Newspaper Page Text
VOL. XXXII, NO. 176.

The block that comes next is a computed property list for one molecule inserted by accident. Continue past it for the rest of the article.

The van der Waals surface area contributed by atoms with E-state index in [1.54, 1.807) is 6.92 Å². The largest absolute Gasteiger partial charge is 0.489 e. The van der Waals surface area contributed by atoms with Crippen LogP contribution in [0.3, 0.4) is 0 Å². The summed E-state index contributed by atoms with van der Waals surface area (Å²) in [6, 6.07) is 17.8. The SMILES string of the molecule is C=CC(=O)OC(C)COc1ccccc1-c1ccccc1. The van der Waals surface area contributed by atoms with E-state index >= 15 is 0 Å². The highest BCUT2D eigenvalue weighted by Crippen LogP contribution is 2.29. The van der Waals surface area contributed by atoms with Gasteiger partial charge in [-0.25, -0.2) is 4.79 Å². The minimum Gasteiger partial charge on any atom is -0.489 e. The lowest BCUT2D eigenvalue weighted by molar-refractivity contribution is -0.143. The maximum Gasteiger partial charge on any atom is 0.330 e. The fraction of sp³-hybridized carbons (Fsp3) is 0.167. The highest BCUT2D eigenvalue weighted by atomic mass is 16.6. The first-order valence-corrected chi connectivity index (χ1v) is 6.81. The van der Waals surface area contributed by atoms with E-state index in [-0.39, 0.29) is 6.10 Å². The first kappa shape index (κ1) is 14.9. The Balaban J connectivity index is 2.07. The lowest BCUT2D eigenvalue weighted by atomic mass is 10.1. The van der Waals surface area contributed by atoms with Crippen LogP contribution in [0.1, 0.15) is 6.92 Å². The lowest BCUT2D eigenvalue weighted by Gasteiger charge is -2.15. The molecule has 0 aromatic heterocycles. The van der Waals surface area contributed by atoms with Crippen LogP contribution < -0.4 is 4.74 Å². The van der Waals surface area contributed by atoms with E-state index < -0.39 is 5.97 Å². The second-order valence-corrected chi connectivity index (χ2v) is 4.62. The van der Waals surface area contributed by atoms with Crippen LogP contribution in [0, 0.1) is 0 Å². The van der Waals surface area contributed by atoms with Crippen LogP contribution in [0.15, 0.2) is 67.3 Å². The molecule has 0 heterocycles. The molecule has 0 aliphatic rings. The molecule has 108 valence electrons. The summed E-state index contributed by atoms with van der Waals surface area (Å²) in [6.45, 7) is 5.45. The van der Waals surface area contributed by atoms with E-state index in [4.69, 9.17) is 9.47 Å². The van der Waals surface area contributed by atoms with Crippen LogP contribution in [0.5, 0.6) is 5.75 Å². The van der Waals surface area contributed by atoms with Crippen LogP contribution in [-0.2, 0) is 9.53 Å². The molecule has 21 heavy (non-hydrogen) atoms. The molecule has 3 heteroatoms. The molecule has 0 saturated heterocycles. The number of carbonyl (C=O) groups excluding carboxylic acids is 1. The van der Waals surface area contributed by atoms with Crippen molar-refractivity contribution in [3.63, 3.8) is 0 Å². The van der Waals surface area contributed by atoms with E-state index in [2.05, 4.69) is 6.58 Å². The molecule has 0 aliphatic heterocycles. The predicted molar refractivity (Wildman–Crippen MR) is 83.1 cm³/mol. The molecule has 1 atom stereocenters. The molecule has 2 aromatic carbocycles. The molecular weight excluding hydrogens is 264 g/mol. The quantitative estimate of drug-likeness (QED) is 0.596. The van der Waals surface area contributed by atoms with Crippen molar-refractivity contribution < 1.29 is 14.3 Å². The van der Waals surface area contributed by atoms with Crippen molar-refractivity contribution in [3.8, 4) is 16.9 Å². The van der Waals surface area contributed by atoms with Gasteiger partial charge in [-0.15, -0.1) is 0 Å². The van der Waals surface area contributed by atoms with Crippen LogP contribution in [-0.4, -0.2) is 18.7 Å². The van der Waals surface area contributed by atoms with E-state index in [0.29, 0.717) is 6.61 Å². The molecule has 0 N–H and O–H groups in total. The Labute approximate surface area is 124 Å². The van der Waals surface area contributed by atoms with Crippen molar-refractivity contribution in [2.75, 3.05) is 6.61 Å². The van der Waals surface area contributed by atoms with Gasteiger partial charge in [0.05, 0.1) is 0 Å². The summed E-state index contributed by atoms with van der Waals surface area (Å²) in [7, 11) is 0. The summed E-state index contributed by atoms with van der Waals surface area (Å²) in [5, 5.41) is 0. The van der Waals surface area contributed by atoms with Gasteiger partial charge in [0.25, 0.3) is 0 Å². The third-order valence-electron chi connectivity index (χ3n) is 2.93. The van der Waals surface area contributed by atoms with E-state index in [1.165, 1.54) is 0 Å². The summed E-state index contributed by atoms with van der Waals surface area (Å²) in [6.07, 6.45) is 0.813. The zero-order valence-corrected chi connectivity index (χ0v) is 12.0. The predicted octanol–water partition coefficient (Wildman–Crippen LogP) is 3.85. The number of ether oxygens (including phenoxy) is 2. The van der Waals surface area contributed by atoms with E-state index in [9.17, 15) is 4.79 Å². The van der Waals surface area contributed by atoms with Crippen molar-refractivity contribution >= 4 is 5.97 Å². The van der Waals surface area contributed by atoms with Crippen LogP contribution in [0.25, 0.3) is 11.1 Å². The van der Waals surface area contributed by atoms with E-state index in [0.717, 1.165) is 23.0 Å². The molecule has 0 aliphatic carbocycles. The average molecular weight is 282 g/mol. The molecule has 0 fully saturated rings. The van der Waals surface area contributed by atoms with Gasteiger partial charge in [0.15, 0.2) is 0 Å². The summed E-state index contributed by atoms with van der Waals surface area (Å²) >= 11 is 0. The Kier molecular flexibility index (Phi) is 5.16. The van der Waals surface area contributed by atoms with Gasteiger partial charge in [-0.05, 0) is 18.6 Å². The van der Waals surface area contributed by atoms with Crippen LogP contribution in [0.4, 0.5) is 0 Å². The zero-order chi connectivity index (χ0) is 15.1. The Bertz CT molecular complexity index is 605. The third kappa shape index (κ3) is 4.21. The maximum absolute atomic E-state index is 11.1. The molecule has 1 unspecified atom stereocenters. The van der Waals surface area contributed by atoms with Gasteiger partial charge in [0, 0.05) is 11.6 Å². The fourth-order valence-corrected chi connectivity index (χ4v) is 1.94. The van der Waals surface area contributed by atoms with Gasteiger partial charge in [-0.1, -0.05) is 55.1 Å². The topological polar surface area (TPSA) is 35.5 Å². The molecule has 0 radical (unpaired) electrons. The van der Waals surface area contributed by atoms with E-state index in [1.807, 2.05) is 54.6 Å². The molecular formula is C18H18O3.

WORKMEN ASSERT CZAR IS DOOMED SENTENCE OF DEATH PASSED ON MANY OTHERS OFFICERS RECEIVE WARNING St. Petersburg Factories Are Closing Down and Idle Employes Ara Reported as Being In an \ Ugly Mood By Associated Press. ST. PETERSBURG, March 2fi.— The Industrial situation In St. Petersburg enters oil a difficult stage, the owners or many factories having decided, in consequence of continued backing and filling by their employes, to close down their works entirely, locking out 30, 000 men. The Idle workmen are in an ugly frame of mind. The machinery In one of the big cotton mills -was wrecked yesterday and disorder Is in the air. Trouble Is expected and It is be lieved the wilder spirits are now not without bombs and other means of de fense and reprisal. Guard officers continue to receive warnings that they will sign their death warrants If they order the troopa to fire, and a Social Democratic propa ganda of demonstration and disturb ance Is evident. The proprietors of the cotton mills and woolen mills, which have been operat ing on the smallest possible margin of profit, are generally planning . to pay off and discharge their employes, try- Ing, with the aid of the authorities, to send them back to the villages. It Is openly stated among the workmen that the fighting wing of the Social revo lutionists has passed a sentence of death on thirty high personages, the list being headed with the names of Grand Duke Alexis and ending with that of the emperor, and bearing also the name of the dowager empress. Maxim Gorky to Be Tried B.» Associated Press. I ST. PETERSBURG, March 25.— The authorities have definitely decided to prosecute Maxim Gorky on the charge of . drawing up proclamations' with .the object of overthrowing the existing state of .things In the empire and dis turbing public order, the highest pen alty for which' is three years' detention in a fortress. Gorky, who is still in the neighborhood If Riga, is in broken health..- V\-V ' The' trial will begin May 2 In the court of justice at St. Petersburg be fore a jury, with closed doors. Discover Bombs at Warsaw By Associated Press. • 'WARSAW, March 25.— The police dis covered eighty bombs today hidden in a brick grave in the Powenskl ceme tery. ' M. Maximovltch governor general of "Warsaw, received the foreign consuls, 'officials, clergy and civilians this morn ing and in his speech promised an im partial government without prejudice to any nationality. The speech has made a most favorable Impression in Polish circles. COVERED FROM HEAD TO • • FOOT WITH BLAZING OIL Martin Criste Terribly Burned by Ex. plosion — House Is Almost Demolished In an explosion caused by a leaky gasoline stove at 619 Castelar street about 8 o'clock last night, Martin Criste, 60 years old, was terribly burned the entire length of his body. His ag ony was intense, for even after he had been removed to the receiving hospital It was .nearly half an hour before the doctors could attend him. The explosion occurred while Criste, who lives with M. Radish at the Cas telar street house, was trying to light a gasoline stove. The stove had been leaking all day, and a considerable amount of the fuel had dropped down to a pan underneath. As soon as he lit a match and applied it to the burner there was a flash of flame and the stove exploded. , The. burning gasoline spread over Crlste's clothing, and before those who heard his cries for help could reach him he was terribly burned. The force of the explosion was sufficient to blow the entire side' of the room off the beams which supported it. The house at 619 Castelar street Is owned by A. C. Smith of the Palms. The loss Is about $1500, partly covered by Insurance, '■~JJHt*tt|j HITCHED WIFE TO PLOW ■-AND MADE HER LABOR Mrs. Hattie Smith, Wife of a Rich Indiana Farmer, Sues for Divorce Special to The Herald. LAPORTE, Ind., Alarch 25.— Mrs. Hattie Smith, wife of a wealthy farmer, has died a suit for divorce in the La porte circuit court, In which the alle gation .Is made that her husbund hitched her to v plow and made her perform the labor of a beast of bur den. . Mrs. , Smith that her hunbaul compelled ' her to perform this work Ssrfer tireats to kill tow, . Los Angeles Herald. NOVELIST'S DAUGHTER A COURT FAVORITE IN ENGLAND MISS ANGELENO RIDER HAGGARD BARRYMORE DIES IN SANITARIUM PASSES AWAY AFTER ILLNESS OF SEVERAL YEARS Had Been Failing in Mind as Well as in Body, and Spent Latter Part of His Life In Seclusion By Associated Press. NEW YORK, March 25.— Maurice ' Barrymore, the actor, died today at a I sanitarium at Amityville, L. I. I Mr. Barrymore had been failing in health for several years. Of late he! failed rapidly in mind, as well as In body, and his last years were spent in | the closest seclusion. Mr. Barrymore was born of English parents in India ' fifty years ago. His real name. Her- 1 bert Blyeth, probably was known to comparatively few of the thousands that knew him as one of the most popu lar actors on the American stage.' • Educated at Cambridge university in England, young Blyeth early prepared himself for the civil service in India, and later took up the profession of law. He was admitted to the bar, but soon forsook that profession for the dra matic stage. His first- public appearance in Amer ica was in Boston in 1875 and since that time he had a leading part in many of the great successes of Wie stage. He was at various times lead- Ing man for Modjeska and Lily Lang try and in many other prominent com panies. Mr. Barrymore also was well known as an author and playwright. Among his plays was "Nadjeska," which was written for Modjeska. In ]876 Mr. Barrymore married Geor gia Drew, a daughter of Mrs. John Drew, and sister of John Drew, the well known actor. Ethel Barrymore, the actress, was the daughter and John and Lionel Barrymore his sons. His breakdown took place about four years ago while playing at a theater, in this city, when he suddenly lost his lines and began to talk incoherently. Later he was removed to a sanitarium. Al though he had been In poor health ever since his breakdown, his death was unexpected. DESPERADO IS KILLED BY SAN JOSE OFFICER Spaniard Charged With Stealing Rifle Killed by Constable After Exciting Duel By Associated Press. SAN JOSE, March 25.— A desperate duel between an unknown desperado, armed with a repeating rifle, and Con stable Lucas Patrone of Madrone, which occurred late this afternoon, re sulted in the death of the hunted man after he had fired six shots at the con stable and had drawn four shots from the latter's shotgun. Two buckshots penetrated the desperado's heart and death was almost Instantaneous. Nothing , is >known of the dead man. He was evidently a Spaniard about 50 .years of age, and was dressed In Jumper and overalls. A warrant for his arrest was issued on Wednesday ■by Justice Benson of San Jose on a charge of stealing the rifle with which he attempted to kill Patrone. - Since that time nothing was heard of him until this morning when a telephone message put the sheriff on his track. SECRETARY HAS HAS REGAINED HIS HEALTH News of His Recovery Learned When the Cretlc Reaches Azores By Auoclattd freer, PONTA DEL OADA, Azores Island*, March 26.— The White Star line steamer (,'retlc, which sailed from New York March 18 for Nuples with Secretary of State Hay and Mrs. Hay on board, ar rived here at 4 p. m. today. When questioned corcernlng his health the secretary said he was feeling very well and that he had had a com fortable trip. LOS ANGELES, CAL, SUNDAY MORNING, MARCH 26, 1905. NEW PLANS FOR SANTO DOMINGO AMERICA TO TAKE CHARGE OF CUSTOM HOUSES Foreign Creditors Pressing for Pay. ment, and Our Government Anx. ious to Forestall Possible Trouble By Associated Press. SANTO DOMINGO, March 25.—Tele grams published in the United States that diplomats here and fiscal repre sentatives of foreign governments which are creditors of San Domingo have at a conference agreed on a tem porary settlement of the fiscal question involving this republic are premature. Foreign creditors, principally Italy and Belgium, are taking advantage of the deferring of the proposed convention between the United States and San Domingo,, and of the Venezuela situa tion, to demand payment , .of their claims. ... •In order to'rneet the situation It has been proposed by the Dominican gov ernment that an American be des ignated as commissioner for the collec tion of all customs at southern ports, 45 per cent of which collection shall be set apart for the expenses of the gov ernment, and that 65 per cent, less ex penses of collection, be deposited in an American bank until the Sanchez-Dll llngham convention is either ratified or repealed. Should the convention be ultimately rejected the money is to be divided In just proportion to all creditors, including the Santo Domingo Improvement company of New York. It Is also suggested that the Ameri can government take charge of the cus tom houses at Sanchez and Samana under the arbitral award in the Santo Domingo Improvement company case. It is understood the improvement company, claiming prior rights, de mands that 55 per cent of the moneys collected al the northern ports be also deposite-1 in an American bank to await the final disposition of the con vention. It Is doubtful if such a propo sition will be accepted. Thus far nothing has been decided. The government Is desirous of some agreement being reached, In order to prevent differences with " European creditors, which might lead to Inter vention and also' precipitate internal troubles. The country is quiet, al though the situation Is unsettled. VIOLENT STORMS CAUSE DEATHS AND INJURIES Two Persons Killed by Lightning in Oklahoma and One Man Drowned By Associated I'rti. GUTHRIE, O. T., March 25.— Violent storms throughout the territory today have resulted in four deaths and num erous Injuries to others. The dead: John Thomas and Samuel Rlchman, killed by lightning, near Wutonga. Charles R. Schoonover, killed by lightning at New Weutherford. f Orvllle Pemberton, drowned near Kaw City. Injured: Charles Branson, critically, Mrs. Charles Bronson. Matilda Hickman, several ribs broken. The Bronson home near Syria was demolished. CALIFORNIA CO-ED CLAIMS BIG ESTATE IN GERMANY Miss Mabel Hansen Says She Is Hert to Eleven Million Dollars * lly Associated Pi ess. BERKELEY. March 25.— Miss Mabel IliiiiKtMi, a member of the junior clans of the State university, claims she is the direct heir of un $11,000,000 estat* that has Just fallen Into the hands of the German government. The estate which Miss Hansen claims belonged to the family of I'rawburghn and since the death of that last sur vivor has been taken charge of by the Uerman government. ' MISS HAGGARD FATHER'S PRIDE CHARMING YOUNG WOMAN IS COURT FAVORITE INHERITED AUTHOR'S GENIUS Her Contributions to English Maga. zincs Have Been Generously Commented Upon by Press in Great Britain and America While Kevpral hundred men, women nnd children were crowding around 11. Rider Haggard, the famous English novelist, In the reception rooms of the Los Angeles chamber of commerce yes terday afternoon, n rather tall, but stately looking young woman, wltn dark hair mid eyes and pretty com plexion—a typical Bngliah girl, with a broad, sweet umlle on her face—ad vanced slowly to where the noted au thor was standing nnd greeted him In a pleasant manner as "father." This young woman was Miss Angelo Rider , Haggard, who, notwithstanding that she Is but 22 years old, Is a de cided favorite In English court circles, as well as a writer who has Inherited to a marked degree the genius of her father. ■ For the moment the scene was trans formed, and all eyes were turned upon Miss Haggard. Mr. Haggard, who was being eagerly sought by curious Women desiring his autograph, appeared to be greatly re lieved when his daughter arrived. Greatest Pride Is Daughter But with all Mr. Haggard's genius, as portrayed in the works that have classed him among the world's great est authors of the present day, his countenance clearly showed that his greatest pride lies in his daughter, and justly so, too. . There is nothing about Miss Haggard that would give the impression that she Is affected. On' the contrary, she U plain and thoroughly democratic, al though refined and cultured — In Amer ica what may be termed a pretty, sweet and Innocent young girl. Miss Haggard readily consented to an Interview with a Herald reporter yesterday afternoon, gj :'• ;'..•;< "Oh, I am delighted with America," she said, "nnd especially with^Southern California. Los Angeles is one of the prettiest places I have ever visited,' and I am sure I should like to live here. When in England I do. not find any pla.ee nicer than home, but really I do wish we had your lovely climate there. "Since our arrival In America we have been treated so courteously. The people everywhere we have been were so kind and good to us. There Is noth ing we could wish for that has not been forthcoming. I like America very much) It is like a second England to me." Loves Father's Works Miss Haggard is a great lover of literature and she says she likes her father's works as well as any modern productions. §Sp "What do you like best of your fath er's novels?" was asked. "Oh, my favorite Is 'King Soloman's Mines,' " Miss Haggard replied, mod estly, "although I am very fond of •She. " "By the by," continued Miss Hag gard, all the while becoming more In terested as mention was' made of her father's works, "perhaps you know the sequel "to 'She,' "Ayrsha," is to bo pub lished shortly. It is a beautiful story and I like it exceptionally well." Speaking of- her father's peculiar adaptability to literary pursuits, Mies Haggard said: "Father Is a wonderfully quick writer. He wrote 'The Brethren," his latest novel, which Is meeting with a big sale in both England and America. In less than two months. Miss Haggard was presented to Queen Alexandra two years ago and since then she has been a prominent figure In English court circles. In New York and other large eastern cities she proved to be' a great favorite In so ciety, despite the fact that her visits were of short duration. Her Stories Commended At Ditchlngham In Norfolk, where the Haggards live, Miss Angelo Is a great comfort to her father and moth er, with whom she spends most of her time. She has contributed numerous stories to • English magazines, which were generously commended by the press and public. Several articles on gardening, which she sent to some of the large magazines of Great Britain with out signing her real name, were highly complimented and pronounced as classic efforts. Miss Haggard has traveled a good deal. Last year she visited Spain with her father.. Later she went to Egypt. Besides Spain, she has been to nearly every country of any consequence In Europe. . ... Miss Haggard met many Angelenos at the chamber of commerce yesterday. Shortly after her arrival at the recep tion Mr. Haggard was Introduced by F. Q. Story and made a brief but In teresting address. Mr. Ifaggard possesses a goo— share of wit, as demonstrated In his opening remarks. "We have been stopping for the last •"■— »i-.m«4 •■ rm !»«.! * .'VENEZUELA'S EXECUTIVE PUGNACIOUS PRESIDENT CASTRO. SETTLES $10,000 A YEAR ON PEER ACTRESS PROVIDES FOR HER TITLED HUSBAND Anna Robinson, Who Married the Earl of Rosslyn, Accumulated a Fortune in Brief Stage ■ • Career Special . Cable to The HeraM. LONDON, March 26.— The marriage of the earl of Rosslyn,- and- Anna- Robin son is still the talk of the town.. When the announcement was published it was given out that the couple had left' im mediately for the. continent, but asa matter of fact they have been staying all the time at Anna's beautiful house In Norfolk street, Park lane. Although Ai'na Robinson played only one short engagement in London, she Is credited with having accumulated a large amount of money. She lives in Norfolk street, at the rate of- about $25,000 a year, has $200,000 worth of dia monds, and, according to current gos sip, settled $10,000 a year on the earl by an ante-nuptial bond. The earl's friends sincerely hope this is 'true, for t' i marriage has absolutely cut him off lrorn all sources of money making by his social position. Their present plnn Is to take the West Knd theater for the senson, with light comedy, and go thereafter for an American- tour. The earl's sisters, Duchess Sunde'r land, Countess Warwick and Lady Al gernon Lennox, are furious at this es capade, and refuse to have anything: further to do with their brother. SAYS HUNGARIAN COUNT WILFULLY MISLED HER Daughter of Cleveland Capitalist Gets Divorce Because of Husband's' Being Without Means By Associated Press. CLEVELAND, March 25.— Judge Be'a com of the common pleas court, tdday granted a divorce to Mme. Tackacs de Kls Joka on the ground of extreme cruelty. The plaintiff, formerly Miss Hart, Is the daughter of /a wealthy manufacturer of this, city. .While trav^ ellng in Europe with her parents she met Count Tackacs tie' Kis ■ Joka,' ; a Hungarian nobleman of Budapest, and the couple were married after ; a • brief courtship. ■' '' The young wife, according, to her statement, soon discovered that her luiHtmml was heavily, involved finan cially and without means. She de clared that the nobleman had wilfully deceived her as to his standing: social ly and financially.-' Through misrep resentations, she said,' she was Induced to sign notes for her husband's credit ors aggregating a. large sum. Later she left' her husband and came here. The count followed and attempted a reconciliation, In which he' was unsuc cessful. Mme. Tackacs de Kls Joka Hied a petition In voluntary bank ruptcy and was declared a bankrupt by the United States court. She then applied for a divorce, which was grant ed today. Atlantic Liners Collide By Auoclated Press. HALIFAX. N. S.. March 25.— Two great transatlantic liners, the Parisian of the Allan line, and the Albauo, a Hamburg-American boat, both bound In, heavily loaded with passengers, collided off the harbor entrance to night. Both were seriously damaged, but reached their docks and ''landed their passengers safely. There was a panic among the . passengers on both ships when the steaujera struck. / -;i PRICE: DAILY, BY CARRIER, 65 CTS. PER MONTH TAKING STEPS TOWARD PEACE . CONFERENCE SAID TO HAVE BEEN HELD Authorities Question Japan's Willing. ness to Pause Until She Has Got Possession of Vladivostok PARIS, March 26.— Inquiry late last night tends?, to ; strongly ooriflrm the statement in' last evening's dispatch ,that approaches toward peace between Russia and Japan have already begun at a private conference in a northern European j capital. ■ ' ■".■' » '"' In view, of the statement from St. Petersburg that pour parleurs ; were going on in Paris the Associated Press last night called at the Russian em bassy and the Japanese legation. Am bassador Nelidoff stated specificallly that he knew nothing about such ne gotiations being In progress here, and Minister Motono, while declining to dis cuss the general question of peace, au thorized the statement that no pour parleurs were occurring in Paris. At the foreign office it was also stated that officials there were not aware of steps toward peace. The . foregoing . statements by Count Nelidoff and Dr. Motono, . while Indi cating that negotiations are not pro ceeding here, do not alter the main statement, that peace pro iiminarles are actually progressing elsewhere. The real explanation is probably to be found In the Paris dis patch of last evening that a prelim inary conference had already been held at a northern European capital. There are strong indications that this capital is Stockholm and that, the negotiations will be conducted at Stockholm if the preliminaries prove successful. Copen hagen Is also mentioned. Concerning the final result of peace efforts they seem to hinge less upon the actual terms than upon Japan's willingness to pause during the suc cessful ■ culmination of her military campaign, as Japan Is proceeding on the theory that once in possession of Vladivostok; she can dictate her own terms, including an Indemnity which Russia thus far has strongly resisted. St. Petersburg Optimistic '■ST.' PETERSBURG, March 25.— The information contained ' in these dis patches for over a week 'regarding tho change in Emperor Nicholas' attitude concerning: the advisability of making: a .pacific . proposal to Japan Is fully confirmed and In very high quarters peace within six weeks Is regarded as certain. The posltlveness with which this Is affirmed would indicate that the government Is already In possession of information as to the Japanese terms, which Indicates a basis to which Rus sia-can agree. The exact situation Is shrouded In mystery. The secret of what has been done and what is being done Is zealous ly guarded. The Associated Press hears, however, ' from a source close to the throne that pour parleurs are actually In progress In Paris, but posi tively of a preliminary character, and that Copenhagen may be the scene of the first exchanges between representa tives of the two powers. Both Sides Concentrating GUNSHU PASS., Manchuria, March 25 (evening).— On the front all is quiet. Both sides are busily reorganizing; and effecting new concentrations. A large party of Japanese prisoners passed through this place on the way to Harbin. One of the Japanese is a spy, who was captured In a uniform of the Eleventh Siberian rifles. He will be tried by, court-martini. < , CASTRO SHOWS MUCH HOSTILITY ADOPTS DECIDEDLY MENACING PR.,- attitude WARSHIP MAY BE SALUTARY His Declining to Arbitrate American Claims Accompanied by Refusal to Talk Upon tha Subject By Associated Press. PARIS, March 25.— An official dis patch from Caracas, Venezuela, Says President Castro has returned and manifested strong hostility against. American and French interests. His attitude, it is added, Is particularly menacing against the French Cabli company. It is premature to say what steps France will take, as the infor mation has just been received, and thra officials have not had an opportunity to consider it. However, It Is likely that their action will depend upon President Castro putting his menaces into effect by overt acts against the company, or the forfeiture of its con cessions. No orders for warships to be held In readiness have yet been Issued, but there seems to be a growing Impres sion In official quarters that the pres ence of a warship In Venezuelan waters might exercise a salutary influence. The official dispatch adds that Presi dent Castro's declination to arbitrate the American demands was accompa nied by a refusal to hold any conver sation on the subject. The French Ca ble company has received advices prac tically to the same effect. ' These In dicate that President Castro's influence will probably cause the court to render final judgment upon the cable com pany's concession early next week. It is the unofficial opinion that the 1 attitude of President Castro against both American and French interests makes the moment opportune for some exchange of communications between the two governments toward eventual , action action along similar ' lines. \. '■*;££> SHEEP OWNERS WILL SUE THREE COUNTIES Bring Action to Recover Money Paid as Licenses for Grazing By Associated Press. MARYSVILLE, March 25.-Sheep owners of Yuba and Sutter counties will institute proceedings against the Sierra Plumas and Nevada counties to recover the amounts paid for licenses on sheep taken into those counties to graze during the 'summer months. Their action is based on the recent decision of the United States supreme court In the action of Wheeler and Ridensur and John Flanagan of Ne vada against tax collectors of Plumaa, and Sierra counties wherein judgment was given plaintiffs. THE DAY'S NEWS FORECAST Southern California: Fair Sun. day; light south winds. Maximum temperature in Los Angeles yes. terday, 69 degrees; minimum, 64 degrees. PART I I—Assert1 — Assert czar is doomed. 2 — Loved his dog. . 3 — Fire victims in need of shelter.) 4— Busy at Goldfield. s— Southern California news. PART II 1.3 — Real estate. 4.7 — Classified advertisements. B—Real8 — Real estate. PART 111 I.4— Society. s— City news. 6— Editorial. 7 — Cables. 9 — Honor memory of Danish poet 11 — Designs for flower show. 13— Markets. PART IV Magazine section. EABTERN Indiana woman »ue» for divorcs because husband hlU'hrs her to plow. President Roosevelt distributes diplomas and delivers address to gr&duatea of united States Medical school. Run on Cincinnati bank is claimed to b« work of conspirators. FOREIGN Russian workmen say that czar and many others have t»en condemned. Maxim Qorky to be placed on trial for seditious writings. Europe liu-llne* more and more to belief that peace Is Imminent. COABT Suicide theory in Colton cass gaining (round. Kama Clara colles* professor said to h«v« invented sucoessful aeroplane. Anti-Saloon league Is making strenuous (If at In Ban Dtefo. LOCAL . t^SgpSSS Qlrl crushed to death by sand wagon; her little companion escapes Injury. Little four-year-old child who risked IK* °Ei"itpress companies conteet for business of new Clark road. . .-• ,„,,. Miss Haggard a creat favorite In English e °Cltlieiia In wransU over location for pub- Man severely burned and nve families rendered destitute . by Are In Maple street rooming house, .oh*" m «a«»MM«S«<»j— sw^sy^M "Murder and suicide" coivuu-'i.vtrdlcl.la